Fireworks Killed a 12-Year-Old Boy
Antonio Braden, 12, was killed when an apparently damaged "exploding artillery" firework didn't work like it should have. He was holding it while a friend was trying to light it. Antonio was playing with bottle rockets and Roman candles. He was fetching one of the unexploded shells that another boy had picked up. His friend told police that Antonio was holding that shell for another boy to light and the shell made a strange noise. After running away from the shell, he collapsed after running about 30 feet.
Do You see the same thing I see? In that first paragraph, find the word "was". It appears six different times. Dictionary .com says that it is a verb, used in the past tense. "Was". You can also say that it might as well say "will never be."
This coming weekend, the United States celebrates the Fourth of July holiday. It is also referred to as Independence Day. Wikipedia simply says that is a federal holiday that celebrates the adoption of the Declaration of Independence on July 4, 1776. It is also when fireworks cause hundreds of injuries every year. An article published in 'The Washington Post' on July 1, 2014, estimated that 11,400 people were injured by handling fireworks. Additionally, there was eight confirmed deaths in 2013 directly caused by fireworks. AND the research about deaths was still not yet complete, so 8 dead is a best case figure. The statistical breakdown showed that about 456 of the over 11,000 injured were under the age of 15 years old. The stats and reports were furnished by U.S. Consumer Product Safety Commission.
Danger is a reality.
Look, I get it. Fireworks are meant to be fun. But they are not toys to be played with by unsuspecting children. A web site called "NHS", reveals some very scary fireworks facts.
Sparklers get five times hotter than cooking oil. What child hasn't held and waved around a sparkler? And three sparklers burning together generate the same heat as a blowtorch. Now how much fun do they seem to be? The majority of firework-related injuries happen at family or private parties and half of all injuries are to children under the age of 17. Let's not forget that lighting fireworks at home isn't even legal in many areas or states.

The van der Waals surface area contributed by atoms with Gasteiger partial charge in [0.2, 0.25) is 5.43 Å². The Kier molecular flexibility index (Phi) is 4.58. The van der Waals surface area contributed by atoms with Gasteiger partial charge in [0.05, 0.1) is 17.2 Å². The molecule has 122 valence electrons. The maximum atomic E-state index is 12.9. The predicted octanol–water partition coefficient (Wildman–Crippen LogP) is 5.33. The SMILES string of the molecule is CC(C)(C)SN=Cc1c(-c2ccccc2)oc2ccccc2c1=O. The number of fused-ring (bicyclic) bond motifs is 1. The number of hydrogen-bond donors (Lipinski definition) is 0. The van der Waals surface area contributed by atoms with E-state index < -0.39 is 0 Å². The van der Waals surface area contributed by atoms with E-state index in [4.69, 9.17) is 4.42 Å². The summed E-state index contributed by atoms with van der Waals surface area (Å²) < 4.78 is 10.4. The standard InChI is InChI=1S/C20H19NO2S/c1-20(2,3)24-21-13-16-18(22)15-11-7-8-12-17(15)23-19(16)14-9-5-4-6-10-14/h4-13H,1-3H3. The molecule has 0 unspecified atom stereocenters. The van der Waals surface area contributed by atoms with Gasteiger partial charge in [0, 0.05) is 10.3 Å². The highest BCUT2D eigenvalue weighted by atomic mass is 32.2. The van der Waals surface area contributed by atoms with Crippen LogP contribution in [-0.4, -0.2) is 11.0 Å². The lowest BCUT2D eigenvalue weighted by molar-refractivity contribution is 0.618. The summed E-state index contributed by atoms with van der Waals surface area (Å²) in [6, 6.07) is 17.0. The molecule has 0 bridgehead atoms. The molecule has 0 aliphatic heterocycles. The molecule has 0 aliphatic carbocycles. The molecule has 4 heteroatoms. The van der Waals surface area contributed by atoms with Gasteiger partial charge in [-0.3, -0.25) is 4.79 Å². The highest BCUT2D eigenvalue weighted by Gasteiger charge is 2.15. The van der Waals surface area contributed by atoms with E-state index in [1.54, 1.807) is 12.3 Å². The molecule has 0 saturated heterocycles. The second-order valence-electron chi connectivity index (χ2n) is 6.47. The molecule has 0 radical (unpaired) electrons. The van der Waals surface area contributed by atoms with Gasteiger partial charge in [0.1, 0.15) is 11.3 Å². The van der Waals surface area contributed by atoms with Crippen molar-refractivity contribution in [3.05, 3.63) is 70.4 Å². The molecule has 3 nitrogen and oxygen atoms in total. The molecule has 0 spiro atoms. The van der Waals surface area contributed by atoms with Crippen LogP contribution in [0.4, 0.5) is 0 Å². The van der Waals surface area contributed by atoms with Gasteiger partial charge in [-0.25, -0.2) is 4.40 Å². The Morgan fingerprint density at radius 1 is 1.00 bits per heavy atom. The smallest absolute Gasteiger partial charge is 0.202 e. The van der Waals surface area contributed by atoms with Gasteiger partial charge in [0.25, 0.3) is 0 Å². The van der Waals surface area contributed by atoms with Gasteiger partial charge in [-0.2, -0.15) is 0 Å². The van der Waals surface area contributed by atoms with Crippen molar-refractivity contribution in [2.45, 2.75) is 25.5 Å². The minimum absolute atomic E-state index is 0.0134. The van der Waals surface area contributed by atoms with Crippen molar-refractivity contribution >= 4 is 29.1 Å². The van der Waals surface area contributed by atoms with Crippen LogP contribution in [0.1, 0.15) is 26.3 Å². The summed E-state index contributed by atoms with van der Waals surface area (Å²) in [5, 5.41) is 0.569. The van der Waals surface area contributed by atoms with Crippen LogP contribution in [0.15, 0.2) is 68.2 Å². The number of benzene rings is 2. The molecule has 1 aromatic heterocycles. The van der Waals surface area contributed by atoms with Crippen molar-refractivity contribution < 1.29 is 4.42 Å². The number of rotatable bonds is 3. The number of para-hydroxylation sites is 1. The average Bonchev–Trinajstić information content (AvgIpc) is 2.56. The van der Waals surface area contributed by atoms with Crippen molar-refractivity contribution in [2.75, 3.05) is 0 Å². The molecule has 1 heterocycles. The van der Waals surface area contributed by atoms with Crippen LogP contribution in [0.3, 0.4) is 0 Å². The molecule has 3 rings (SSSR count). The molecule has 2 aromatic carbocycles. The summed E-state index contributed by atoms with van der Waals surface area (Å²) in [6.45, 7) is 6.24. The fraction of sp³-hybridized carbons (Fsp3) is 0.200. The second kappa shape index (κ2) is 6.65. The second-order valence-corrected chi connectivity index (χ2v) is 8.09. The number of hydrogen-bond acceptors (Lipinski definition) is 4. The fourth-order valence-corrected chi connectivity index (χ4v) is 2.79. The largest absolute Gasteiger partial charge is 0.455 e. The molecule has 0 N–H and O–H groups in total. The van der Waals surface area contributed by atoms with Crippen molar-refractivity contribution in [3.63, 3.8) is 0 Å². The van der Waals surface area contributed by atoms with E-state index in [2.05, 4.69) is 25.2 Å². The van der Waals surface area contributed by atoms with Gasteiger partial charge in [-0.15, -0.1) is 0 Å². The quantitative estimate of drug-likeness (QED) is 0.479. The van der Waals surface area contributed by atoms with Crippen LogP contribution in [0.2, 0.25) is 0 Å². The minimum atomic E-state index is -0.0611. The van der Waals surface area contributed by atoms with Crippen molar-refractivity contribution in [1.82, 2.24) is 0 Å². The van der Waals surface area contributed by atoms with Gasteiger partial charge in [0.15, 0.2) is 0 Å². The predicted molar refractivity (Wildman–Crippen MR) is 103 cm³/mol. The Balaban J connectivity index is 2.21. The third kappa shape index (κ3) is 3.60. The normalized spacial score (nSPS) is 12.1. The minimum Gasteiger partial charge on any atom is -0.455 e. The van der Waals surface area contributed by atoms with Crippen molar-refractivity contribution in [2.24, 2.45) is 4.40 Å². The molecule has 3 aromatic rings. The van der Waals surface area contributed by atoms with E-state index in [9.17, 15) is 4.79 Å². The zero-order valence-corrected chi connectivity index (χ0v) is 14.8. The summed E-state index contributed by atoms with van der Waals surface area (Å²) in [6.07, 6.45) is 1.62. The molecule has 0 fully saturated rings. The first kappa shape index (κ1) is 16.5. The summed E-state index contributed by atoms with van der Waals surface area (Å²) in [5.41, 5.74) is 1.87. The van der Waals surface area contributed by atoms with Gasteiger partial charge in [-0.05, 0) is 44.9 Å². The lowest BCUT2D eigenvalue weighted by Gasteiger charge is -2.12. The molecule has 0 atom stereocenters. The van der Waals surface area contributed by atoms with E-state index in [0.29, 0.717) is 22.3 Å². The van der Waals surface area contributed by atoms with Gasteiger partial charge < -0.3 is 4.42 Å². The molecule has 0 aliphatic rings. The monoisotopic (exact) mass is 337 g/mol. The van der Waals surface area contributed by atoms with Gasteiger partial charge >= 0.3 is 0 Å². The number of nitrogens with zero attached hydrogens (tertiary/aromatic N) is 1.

Got a Match?
The Real Facts
Look at what it says on "Ask.com". "Fireworks are filled with metal oxides and metal salts. Some of the more common metals found in fireworks today are titanium, copper, potassium, aluminum and lithium. When these chemicals are heated, the atoms in each element absorb energy and the electrons rearrange themselves from their lowest energy state to a higher one. The metals start oxidizing, which creates heat." The loud booms come from flash powder that is also included in a firework. And the icing on the cake is this jewel of a fact..."The exterior casing of commercial fireworks is constructed of tubes, hollow spheres and paper." How crazy is that? This combination is an accident waiting to happen.
Well, what do you say?
Do you think it is OK to use and play with fireworks on your own?
Go see a professional display show!
Enjoy the holiday weekend and even the firework displays that are certain to be available in most areas. There are hundreds of ways to have fun without letting your kids handle fireworks. Get the kids some Glo-sticks. You can still get those 'snakes'. Those are those little discs that grow into a tar-colored worm as they burn. Be creative, get silly string, confetti poppers and even see if you can find an old fashioned foil pinwheel, or a light-up version.
In my opinion, the time and effort will be worth it and the kids will have just as much fun, but without the dangers. Happy Fourth of July!